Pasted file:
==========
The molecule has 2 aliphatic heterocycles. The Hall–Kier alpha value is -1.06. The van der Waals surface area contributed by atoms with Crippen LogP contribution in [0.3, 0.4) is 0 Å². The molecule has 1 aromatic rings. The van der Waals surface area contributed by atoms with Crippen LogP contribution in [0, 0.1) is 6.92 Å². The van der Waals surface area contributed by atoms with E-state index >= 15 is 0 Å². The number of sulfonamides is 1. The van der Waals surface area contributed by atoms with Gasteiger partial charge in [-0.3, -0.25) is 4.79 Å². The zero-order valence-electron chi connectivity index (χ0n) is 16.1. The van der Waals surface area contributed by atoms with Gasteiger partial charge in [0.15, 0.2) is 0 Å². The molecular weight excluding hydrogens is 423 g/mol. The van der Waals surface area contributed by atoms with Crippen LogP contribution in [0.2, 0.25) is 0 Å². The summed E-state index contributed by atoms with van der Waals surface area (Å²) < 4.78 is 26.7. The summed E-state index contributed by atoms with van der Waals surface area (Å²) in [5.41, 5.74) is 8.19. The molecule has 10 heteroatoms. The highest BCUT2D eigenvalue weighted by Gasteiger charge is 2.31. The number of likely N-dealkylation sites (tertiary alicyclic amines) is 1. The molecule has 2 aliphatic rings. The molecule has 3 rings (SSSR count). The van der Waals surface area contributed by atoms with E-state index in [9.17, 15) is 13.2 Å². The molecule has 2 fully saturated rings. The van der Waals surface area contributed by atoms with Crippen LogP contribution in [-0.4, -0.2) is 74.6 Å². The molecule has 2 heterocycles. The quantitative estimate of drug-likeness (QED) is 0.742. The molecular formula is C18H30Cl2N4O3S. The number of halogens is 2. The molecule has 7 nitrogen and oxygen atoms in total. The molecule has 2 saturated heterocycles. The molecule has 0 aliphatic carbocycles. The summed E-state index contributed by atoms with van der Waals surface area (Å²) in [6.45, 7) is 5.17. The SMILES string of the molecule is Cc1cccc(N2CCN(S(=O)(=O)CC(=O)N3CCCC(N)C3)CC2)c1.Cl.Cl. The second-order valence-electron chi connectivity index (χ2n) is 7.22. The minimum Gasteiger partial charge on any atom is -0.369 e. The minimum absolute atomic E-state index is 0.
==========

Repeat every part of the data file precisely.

The molecule has 2 aliphatic heterocycles. The Hall–Kier alpha value is -1.06. The van der Waals surface area contributed by atoms with Crippen LogP contribution in [0.3, 0.4) is 0 Å². The molecule has 1 aromatic rings. The van der Waals surface area contributed by atoms with Crippen LogP contribution in [0, 0.1) is 6.92 Å². The van der Waals surface area contributed by atoms with E-state index >= 15 is 0 Å². The number of sulfonamides is 1. The van der Waals surface area contributed by atoms with Gasteiger partial charge in [-0.3, -0.25) is 4.79 Å². The zero-order valence-electron chi connectivity index (χ0n) is 16.1. The van der Waals surface area contributed by atoms with Gasteiger partial charge in [0.15, 0.2) is 0 Å². The molecular weight excluding hydrogens is 423 g/mol. The van der Waals surface area contributed by atoms with Crippen LogP contribution in [0.2, 0.25) is 0 Å². The summed E-state index contributed by atoms with van der Waals surface area (Å²) < 4.78 is 26.7. The summed E-state index contributed by atoms with van der Waals surface area (Å²) in [5.41, 5.74) is 8.19. The molecule has 10 heteroatoms. The highest BCUT2D eigenvalue weighted by Gasteiger charge is 2.31. The number of likely N-dealkylation sites (tertiary alicyclic amines) is 1. The molecule has 2 aliphatic rings. The molecule has 3 rings (SSSR count). The van der Waals surface area contributed by atoms with E-state index in [9.17, 15) is 13.2 Å². The molecule has 2 fully saturated rings. The van der Waals surface area contributed by atoms with Crippen LogP contribution in [-0.4, -0.2) is 74.6 Å². The molecule has 2 heterocycles. The quantitative estimate of drug-likeness (QED) is 0.742. The molecular formula is C18H30Cl2N4O3S. The number of halogens is 2. The molecule has 7 nitrogen and oxygen atoms in total. The molecule has 2 saturated heterocycles. The molecule has 0 aliphatic carbocycles. The summed E-state index contributed by atoms with van der Waals surface area (Å²) in [6.45, 7) is 5.17. The SMILES string of the molecule is Cc1cccc(N2CCN(S(=O)(=O)CC(=O)N3CCCC(N)C3)CC2)c1.Cl.Cl. The second-order valence-electron chi connectivity index (χ2n) is 7.22. The minimum Gasteiger partial charge on any atom is -0.369 e. The minimum absolute atomic E-state index is 0.